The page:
Disease incidence is intimately associated with an animal's commensal bacteria populations (microbiome), as microbes that are involved with morbidity and mortality are commonly found in animals with no sign of disease. An understanding of the animal's resident respiratory pathogens, in the upper nasal cavity prior to weaning, may help us to understand the impact of these pathogens on incidence of respiratory disease. For this research, the overall goal was to characterize bacterial populations associated with calves at an early age and through time periods prior to weaning in 3 herds at the U.S. Meat Animal Research Center. Nasal swabs from the upper nasal cavity were collected at initial vaccination (approximately 40 d of age), preconditioning (approximately 130 d of age), and weaning (approximately 150 d of age) in 2015 and 2016. DNA was extracted from nasal swabs and combined into 2 pools of 10 animals for each sampling time point, in each herd, for a total of 6 pools at each sampling time point and 18 pools for all sampling time points within each year. To evaluate and compare the microbiome of each pooled sample, hypervariable regions 1 through 3 along the 16S ribosomal RNA (rRNA) gene were amplified by PCR and sequenced using next-generation sequencing (Illumina MiSeq) for identification of the bacterial taxa present. Alpha and beta diversity were also measured. Overall, microbial communities were different between combinations of sampling year, herd location, and sampling time prior to weaning as shown by beta diversity. Analysis of these specific respiratory pathogens prior to weaning will present a clearer picture of the distribution of microbial populations in animals prior to weaning and not exhibiting clinical signs of respiratory disease. Therefore, evaluation of the animal's resident bacterial populations in the upper nasal cavity during different phases of the beef production system may help us to understand the impact of the microbiome on incidence of respiratory disease in cattle.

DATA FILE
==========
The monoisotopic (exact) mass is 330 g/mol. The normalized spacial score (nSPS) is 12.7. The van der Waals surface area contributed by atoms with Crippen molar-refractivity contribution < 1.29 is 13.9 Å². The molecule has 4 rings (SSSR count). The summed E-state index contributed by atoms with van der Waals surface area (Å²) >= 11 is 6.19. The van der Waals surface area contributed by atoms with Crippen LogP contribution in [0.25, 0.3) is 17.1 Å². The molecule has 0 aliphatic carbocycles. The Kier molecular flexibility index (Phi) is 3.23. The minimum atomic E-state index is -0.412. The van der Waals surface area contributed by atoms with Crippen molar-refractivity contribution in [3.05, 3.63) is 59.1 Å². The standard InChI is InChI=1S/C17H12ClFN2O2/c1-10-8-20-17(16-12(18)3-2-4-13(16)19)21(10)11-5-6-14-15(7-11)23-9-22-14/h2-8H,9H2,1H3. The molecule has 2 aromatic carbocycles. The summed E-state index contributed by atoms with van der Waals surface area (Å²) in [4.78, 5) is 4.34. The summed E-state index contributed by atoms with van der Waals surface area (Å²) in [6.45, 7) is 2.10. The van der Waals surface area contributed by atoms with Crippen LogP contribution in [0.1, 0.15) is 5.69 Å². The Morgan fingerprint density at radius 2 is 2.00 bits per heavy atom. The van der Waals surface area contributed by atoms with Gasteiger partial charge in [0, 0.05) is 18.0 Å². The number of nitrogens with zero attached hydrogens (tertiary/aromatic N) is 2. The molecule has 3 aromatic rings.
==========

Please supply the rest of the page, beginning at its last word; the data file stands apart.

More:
Assuntos
Bactérias/classificação , Doenças dos Bovinos/epidemiologia , Bovinos/microbiologia , Microbiota , Infecções Respiratórias/veterinária , Animais , Bactérias/genética , Biodiversidade , Doenças dos Bovinos/microbiologia , Sequenciamento de Nucleotídeos em Larga Escala/veterinária , Incidência , Cavidade Nasal/microbiologia , RNA Bacteriano/genética , RNA Ribossômico 16S/genética , Infecções Respiratórias/epidemiologia , Infecções Respiratórias/microbiologia , Análise de Sequência de DNA , Simbiose , Estados Unidos/epidemiologia , Desmame
15.
PLoS Pathog ; 15(4): e1007696, 2019 04.
Artigo em Inglês | MEDLINE | ID: mdl-30970038

RESUMO

Infection and inflammation of the middle ears that characterizes acute and chronic otitis media (OM), is a major reason for doctor visits and antibiotic prescription, particularly among children. Nasopharyngeal pathogens that are commonly associated with OM in humans do not naturally colonize the middle ears of rodents, and experimental models in most cases involve directly injecting large numbers of human pathogens into the middle ear bullae of rodents, where they induce a short-lived acute inflammation but fail to persist. Here we report that Bordetella pseudohinzii, a respiratory pathogen of mice, naturally, efficiently and rapidly ascends the eustachian tubes to colonize the middle ears, causing acute and chronic histopathological changes with progressive decrease in hearing acuity that closely mimics otitis media in humans. Laboratory mice experimentally inoculated intranasally with very low numbers of bacteria consistently have their middle ears colonized and subsequently transmit the bacterium to cage mates. Taking advantage of the specifically engineered and well characterized immune deficiencies available in mice we conducted experiments to uncover different roles of T and B cells in controlling bacterial numbers in the middle ear during chronic OM. The iconic mouse model provides significant advantages for elucidating aspects of host-pathogen interactions in otitis media that are currently not possible using other animal models. This natural model of otitis media permits the study of transmission between hosts, efficient early colonization of the respiratory tract, ascension of the eustachian tube, as well as colonization, pathogenesis and persistence in the middle ear. It also allows the combination of the powerful tools of mouse molecular immunology and bacterial genetics to determine the mechanistic basis for these important processes.